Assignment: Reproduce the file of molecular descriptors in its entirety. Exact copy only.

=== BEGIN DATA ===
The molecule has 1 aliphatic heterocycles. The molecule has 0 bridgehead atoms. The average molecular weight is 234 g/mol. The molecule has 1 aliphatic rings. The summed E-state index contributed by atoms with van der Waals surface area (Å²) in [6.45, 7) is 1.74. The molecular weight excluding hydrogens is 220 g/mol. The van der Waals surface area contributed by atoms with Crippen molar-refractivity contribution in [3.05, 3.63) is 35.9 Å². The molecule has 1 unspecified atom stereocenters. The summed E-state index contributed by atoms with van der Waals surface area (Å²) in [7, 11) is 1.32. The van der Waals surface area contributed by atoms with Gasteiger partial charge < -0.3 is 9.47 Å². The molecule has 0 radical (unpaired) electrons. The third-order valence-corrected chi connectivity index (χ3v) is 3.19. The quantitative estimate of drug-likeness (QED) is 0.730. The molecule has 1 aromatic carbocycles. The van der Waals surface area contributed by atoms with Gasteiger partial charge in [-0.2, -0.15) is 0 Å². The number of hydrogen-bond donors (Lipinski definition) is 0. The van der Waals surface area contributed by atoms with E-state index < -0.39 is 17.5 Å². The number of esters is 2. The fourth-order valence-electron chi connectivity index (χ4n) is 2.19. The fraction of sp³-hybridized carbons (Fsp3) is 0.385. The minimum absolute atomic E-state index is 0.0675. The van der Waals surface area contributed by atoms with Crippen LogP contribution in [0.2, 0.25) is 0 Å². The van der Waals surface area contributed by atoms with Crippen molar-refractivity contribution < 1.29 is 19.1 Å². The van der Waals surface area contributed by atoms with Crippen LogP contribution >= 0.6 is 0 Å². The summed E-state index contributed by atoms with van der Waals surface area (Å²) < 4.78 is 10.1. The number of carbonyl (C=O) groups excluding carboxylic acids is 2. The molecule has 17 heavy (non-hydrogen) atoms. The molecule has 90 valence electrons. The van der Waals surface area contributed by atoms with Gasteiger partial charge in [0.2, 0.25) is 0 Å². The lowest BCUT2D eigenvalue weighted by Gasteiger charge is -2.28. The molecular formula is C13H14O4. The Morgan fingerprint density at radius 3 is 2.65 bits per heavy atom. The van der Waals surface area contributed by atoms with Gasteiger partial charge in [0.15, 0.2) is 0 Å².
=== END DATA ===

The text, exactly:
The molecule has 1 aliphatic heterocycles. The molecule has 0 bridgehead atoms. The average molecular weight is 234 g/mol. The molecule has 1 aliphatic rings. The summed E-state index contributed by atoms with van der Waals surface area (Å²) in [6.45, 7) is 1.74. The molecular weight excluding hydrogens is 220 g/mol. The van der Waals surface area contributed by atoms with Crippen molar-refractivity contribution in [3.05, 3.63) is 35.9 Å². The molecule has 1 unspecified atom stereocenters. The summed E-state index contributed by atoms with van der Waals surface area (Å²) in [7, 11) is 1.32. The van der Waals surface area contributed by atoms with Gasteiger partial charge < -0.3 is 9.47 Å². The molecule has 0 radical (unpaired) electrons. The third-order valence-corrected chi connectivity index (χ3v) is 3.19. The quantitative estimate of drug-likeness (QED) is 0.730. The molecule has 1 aromatic carbocycles. The van der Waals surface area contributed by atoms with Gasteiger partial charge in [-0.2, -0.15) is 0 Å². The number of hydrogen-bond donors (Lipinski definition) is 0. The van der Waals surface area contributed by atoms with E-state index < -0.39 is 17.5 Å². The number of esters is 2. The fourth-order valence-electron chi connectivity index (χ4n) is 2.19. The fraction of sp³-hybridized carbons (Fsp3) is 0.385. The minimum absolute atomic E-state index is 0.0675. The van der Waals surface area contributed by atoms with Crippen LogP contribution in [0.2, 0.25) is 0 Å². The van der Waals surface area contributed by atoms with Crippen molar-refractivity contribution < 1.29 is 19.1 Å². The van der Waals surface area contributed by atoms with Crippen LogP contribution >= 0.6 is 0 Å². The summed E-state index contributed by atoms with van der Waals surface area (Å²) < 4.78 is 10.1. The number of carbonyl (C=O) groups excluding carboxylic acids is 2. The molecule has 17 heavy (non-hydrogen) atoms. The molecule has 90 valence electrons. The van der Waals surface area contributed by atoms with Gasteiger partial charge in [0.2, 0.25) is 0 Å². The lowest BCUT2D eigenvalue weighted by Gasteiger charge is -2.28. The molecular formula is C13H14O4. The Morgan fingerprint density at radius 3 is 2.65 bits per heavy atom. The van der Waals surface area contributed by atoms with Gasteiger partial charge in [0.15, 0.2) is 0 Å².